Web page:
At the groom's house the ceremony would begin when he signs the wedding contract with the bride's father. The signing usually occured during the afternoon followed by the groom and a number of his relative visiting the bride's father, then going either to the masjid for Al Asha'a or after Magrib prayers.

In the night, the groom was prepared for Al-Saherh Al-Henna'a or ''Al – Makhderh.” Men gathered and sat the groom on a stage while a hired team sang to liven up Al-Saherh. In these teams a great singer would preside over the ceremony such as the likes of Muhammad Jeamh Khan or Abudalreb Edrees. He would sing until midnight and then the men would put henna on the groom at the end of the night's events.

The next day for the “Aldeqaqh,” relatives of the groom gathered in the tent, the women to grind the coffee and ginger. Each woman would place one hand on the hand of the other woman next to her, together hammering the coffee and then the ginger while singing at the beat of the drums until noon.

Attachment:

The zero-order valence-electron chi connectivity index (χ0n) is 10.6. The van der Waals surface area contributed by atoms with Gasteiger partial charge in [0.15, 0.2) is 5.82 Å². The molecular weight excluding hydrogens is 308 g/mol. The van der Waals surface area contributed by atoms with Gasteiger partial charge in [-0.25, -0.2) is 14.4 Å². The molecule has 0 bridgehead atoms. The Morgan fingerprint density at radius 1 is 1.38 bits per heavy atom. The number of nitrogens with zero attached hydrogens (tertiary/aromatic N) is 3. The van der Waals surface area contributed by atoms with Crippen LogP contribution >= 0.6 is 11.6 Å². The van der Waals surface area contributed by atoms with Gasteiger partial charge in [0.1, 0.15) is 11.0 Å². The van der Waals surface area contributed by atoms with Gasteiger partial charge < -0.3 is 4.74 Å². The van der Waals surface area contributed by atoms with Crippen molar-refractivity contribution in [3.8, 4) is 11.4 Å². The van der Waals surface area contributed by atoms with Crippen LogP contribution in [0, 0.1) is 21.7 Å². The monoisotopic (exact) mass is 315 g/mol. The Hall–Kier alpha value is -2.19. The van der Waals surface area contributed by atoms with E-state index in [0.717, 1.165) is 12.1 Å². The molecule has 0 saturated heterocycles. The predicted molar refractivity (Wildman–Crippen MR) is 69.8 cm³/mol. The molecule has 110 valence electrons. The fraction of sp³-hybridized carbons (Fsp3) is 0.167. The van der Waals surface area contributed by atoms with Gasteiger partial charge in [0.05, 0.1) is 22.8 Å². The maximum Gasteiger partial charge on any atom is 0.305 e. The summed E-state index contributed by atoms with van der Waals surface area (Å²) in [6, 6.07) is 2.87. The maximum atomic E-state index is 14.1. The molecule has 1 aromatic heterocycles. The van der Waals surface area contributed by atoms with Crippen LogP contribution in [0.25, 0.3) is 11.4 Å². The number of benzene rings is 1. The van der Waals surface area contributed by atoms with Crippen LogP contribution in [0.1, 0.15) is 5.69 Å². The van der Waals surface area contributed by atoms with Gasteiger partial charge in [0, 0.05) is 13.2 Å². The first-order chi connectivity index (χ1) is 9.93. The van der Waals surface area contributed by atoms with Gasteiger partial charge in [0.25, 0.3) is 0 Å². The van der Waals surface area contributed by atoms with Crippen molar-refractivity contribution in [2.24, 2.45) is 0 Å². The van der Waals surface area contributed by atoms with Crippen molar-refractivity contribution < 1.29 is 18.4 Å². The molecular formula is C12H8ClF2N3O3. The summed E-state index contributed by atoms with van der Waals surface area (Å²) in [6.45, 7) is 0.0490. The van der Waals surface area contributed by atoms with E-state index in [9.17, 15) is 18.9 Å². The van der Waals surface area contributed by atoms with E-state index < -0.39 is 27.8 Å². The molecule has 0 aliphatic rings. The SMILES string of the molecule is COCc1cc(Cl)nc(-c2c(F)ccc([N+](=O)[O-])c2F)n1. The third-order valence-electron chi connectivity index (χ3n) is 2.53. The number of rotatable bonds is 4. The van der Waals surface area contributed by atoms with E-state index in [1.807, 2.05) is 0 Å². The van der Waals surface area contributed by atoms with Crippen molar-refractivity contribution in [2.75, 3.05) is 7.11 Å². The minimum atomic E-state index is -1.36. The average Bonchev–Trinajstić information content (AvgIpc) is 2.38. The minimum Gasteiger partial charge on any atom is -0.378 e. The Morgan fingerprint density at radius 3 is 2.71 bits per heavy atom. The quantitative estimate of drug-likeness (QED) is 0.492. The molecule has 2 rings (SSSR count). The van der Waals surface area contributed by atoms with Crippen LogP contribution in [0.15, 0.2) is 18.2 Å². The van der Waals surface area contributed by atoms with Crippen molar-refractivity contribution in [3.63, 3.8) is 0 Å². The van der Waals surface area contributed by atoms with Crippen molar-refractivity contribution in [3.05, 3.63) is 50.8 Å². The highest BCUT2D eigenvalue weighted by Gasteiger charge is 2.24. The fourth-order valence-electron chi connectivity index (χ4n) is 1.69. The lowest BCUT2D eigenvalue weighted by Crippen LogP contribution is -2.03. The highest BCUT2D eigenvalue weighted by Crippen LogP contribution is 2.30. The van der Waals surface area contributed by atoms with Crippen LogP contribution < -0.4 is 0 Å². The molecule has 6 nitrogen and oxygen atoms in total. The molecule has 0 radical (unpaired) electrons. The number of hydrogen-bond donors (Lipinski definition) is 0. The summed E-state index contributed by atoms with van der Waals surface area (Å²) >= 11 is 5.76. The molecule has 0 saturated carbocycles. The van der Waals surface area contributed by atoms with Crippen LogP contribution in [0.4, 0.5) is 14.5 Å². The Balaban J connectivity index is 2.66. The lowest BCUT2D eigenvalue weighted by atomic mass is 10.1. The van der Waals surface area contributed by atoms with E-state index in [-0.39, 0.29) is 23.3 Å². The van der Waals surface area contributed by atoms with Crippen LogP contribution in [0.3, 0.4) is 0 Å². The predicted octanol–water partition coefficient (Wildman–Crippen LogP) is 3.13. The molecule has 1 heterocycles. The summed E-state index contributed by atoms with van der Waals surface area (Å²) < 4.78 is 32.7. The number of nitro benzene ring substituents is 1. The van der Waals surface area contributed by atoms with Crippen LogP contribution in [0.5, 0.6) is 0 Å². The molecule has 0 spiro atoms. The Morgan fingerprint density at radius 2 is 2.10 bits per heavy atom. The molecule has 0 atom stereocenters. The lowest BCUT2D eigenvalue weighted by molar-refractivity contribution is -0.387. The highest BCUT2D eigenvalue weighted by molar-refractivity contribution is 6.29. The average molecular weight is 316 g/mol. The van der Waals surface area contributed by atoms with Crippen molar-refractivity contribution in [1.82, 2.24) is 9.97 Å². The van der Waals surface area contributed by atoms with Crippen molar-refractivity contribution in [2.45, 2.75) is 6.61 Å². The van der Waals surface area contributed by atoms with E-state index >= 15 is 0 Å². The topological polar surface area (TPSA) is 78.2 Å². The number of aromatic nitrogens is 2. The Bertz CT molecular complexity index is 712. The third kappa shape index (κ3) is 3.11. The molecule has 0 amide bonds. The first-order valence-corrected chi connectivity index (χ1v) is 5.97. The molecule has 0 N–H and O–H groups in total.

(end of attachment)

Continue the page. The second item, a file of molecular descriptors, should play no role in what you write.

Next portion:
In the afternoon, all of the groom's family would go to the bride's home to have lunch. They would then go home to prepare for that night by outfitting the groom to receive his bride. His mother accompanied him to the bride's home for the bridal night as is customary in many places over the world.

On the third day all the events occur in the groom's home where everyone assembles for the lunch meal. The bride would then appear dressed in her jewels and beautiful dress. Smiling, she would dance among the women. This ritual is called “Al Subeh.”

On the fourth day, drums and songs could be heard in the groom's home. During the afternoon, all the women would gather at the home of the groom and make “Al Mould,” considered a religious party with religious songs and poems. The bride would then sit among her relatives looking wonderful while they congratulated her.

Unfortunately, some of these customs have fallen by the wayside. Things such as the the furniture a bride brings with her to her new house, the wearing of the green alsebaih and the aldeqaqh of the groom have suffered a cultural death these days. We can only hope the custom of Aldeqaqh reappear.

Customs and traditions are very important in our life. They reflect our original roots and our culture. Hopefully it will become a main stay that can influence this new age and its generation that needs to continue these customs and traditions.